Pierce County’s participation in the Puget Sound Regional Emissions Analysis has provided the county with updated geographic greenhouse emissions data for the baseline measurement year of 2015 and new data for 2019.
The numbers help to gauge the county’s progress toward the Sustainability 2030 Plan goal of reducing emissions by 45 percent.
Total GHG emissions increased by 16 percent overall and by 9 percent per person between 2015 and 2019. In 2019, Pierce County’s residents, businesses, employees, and visitors produced 10.8 million metric tons of CO2 equivalent.
The largest GHG emissions sources are tree loss, on-road transportation and electricity and natural gas used in buildings. Though emissions increased between the two project years, the analysis found that federal, state and regional programs and policies are projected to significantly reduce County emissions in future years.
Pierce County’s Sustainability 2030 Plan consists of strategies to be implemented in partnership with industry, organizations, businesses and community members, and outlines the path to reaching the 45 percent emissions reduction goal. In combination with feedback from community engagement, results from the inventory will help Pierce County update the Sustainability 2030 Plan in 2023 to take bolder action in reducing GHG emissions in the face of climate change.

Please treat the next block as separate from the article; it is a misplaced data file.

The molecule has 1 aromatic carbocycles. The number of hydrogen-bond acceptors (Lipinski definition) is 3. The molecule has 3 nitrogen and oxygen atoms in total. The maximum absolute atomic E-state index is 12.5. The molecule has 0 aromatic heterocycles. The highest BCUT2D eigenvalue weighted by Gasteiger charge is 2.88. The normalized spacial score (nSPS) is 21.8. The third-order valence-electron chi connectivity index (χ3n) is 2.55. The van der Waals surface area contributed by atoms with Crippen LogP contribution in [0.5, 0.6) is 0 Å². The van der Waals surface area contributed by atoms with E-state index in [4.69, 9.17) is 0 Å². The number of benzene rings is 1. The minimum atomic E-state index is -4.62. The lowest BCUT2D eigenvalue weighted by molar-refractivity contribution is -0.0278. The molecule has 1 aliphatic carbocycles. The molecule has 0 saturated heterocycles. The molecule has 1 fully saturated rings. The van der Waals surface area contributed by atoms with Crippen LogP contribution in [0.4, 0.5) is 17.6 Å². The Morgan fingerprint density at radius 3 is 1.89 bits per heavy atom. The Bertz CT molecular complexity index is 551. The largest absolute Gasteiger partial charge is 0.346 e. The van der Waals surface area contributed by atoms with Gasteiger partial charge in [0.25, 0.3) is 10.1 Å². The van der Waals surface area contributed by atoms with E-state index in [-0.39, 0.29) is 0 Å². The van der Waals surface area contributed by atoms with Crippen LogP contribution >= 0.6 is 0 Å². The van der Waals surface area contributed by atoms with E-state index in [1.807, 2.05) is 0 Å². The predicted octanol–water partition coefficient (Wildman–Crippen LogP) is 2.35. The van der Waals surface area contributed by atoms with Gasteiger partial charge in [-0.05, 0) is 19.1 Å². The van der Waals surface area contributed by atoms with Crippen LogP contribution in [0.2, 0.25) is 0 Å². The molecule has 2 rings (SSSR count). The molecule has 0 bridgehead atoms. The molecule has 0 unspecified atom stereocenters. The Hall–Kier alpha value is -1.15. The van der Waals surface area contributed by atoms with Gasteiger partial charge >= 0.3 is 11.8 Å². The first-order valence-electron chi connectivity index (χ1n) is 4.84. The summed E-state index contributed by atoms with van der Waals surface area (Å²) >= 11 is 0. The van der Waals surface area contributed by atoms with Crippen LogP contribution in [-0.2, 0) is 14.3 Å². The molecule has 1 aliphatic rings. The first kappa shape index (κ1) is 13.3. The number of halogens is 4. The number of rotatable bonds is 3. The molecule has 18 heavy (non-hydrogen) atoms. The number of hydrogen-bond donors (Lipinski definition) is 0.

“Understanding our emissions trends only strengthens our commitment to building a cleaner, healthier, more equitable Pierce County. We look forward to updating the County’s Sustainability 2030 Plan next year and prioritizing the greatest opportunities to reduce emissions throughout our community,” Pierce County Executive Bruce Dammeier said.
Future GHG emission inventories will show the impact of the changes that resulted from the pandemic, as well as new strategic initiatives such as the 2030 Sustainability Plan, passed in 2021. In addition to dozens of actions within the plan, Pierce County has several programs in place and on the horizon to help bridge the gap between emission goals and current trends:
• Built environment: Launching of the program, an innovative financing mechanism to help commercial, industrial, agricultural, and multi-family buildings become more efficient and resilient; expanding tree and programs with a focus on equity; upgrading all eligible streetlights to LEDs.
• Transportation: Assessing County facilities for the installation of EV chargers; utilizing biodiesel in eligible county vehicles and equipment; helping employers and community members reduce drive-alone trips through the program; passing ; providing (Pierce Transit); planning projects that reduce vehicle miles traveled.
• Land use: Integrating climate resiliency, adaption and 45% GHG reduction into the Pierce County update process; develop a countywide Conservation Plan; integrating carbon sequestration benefits into the program.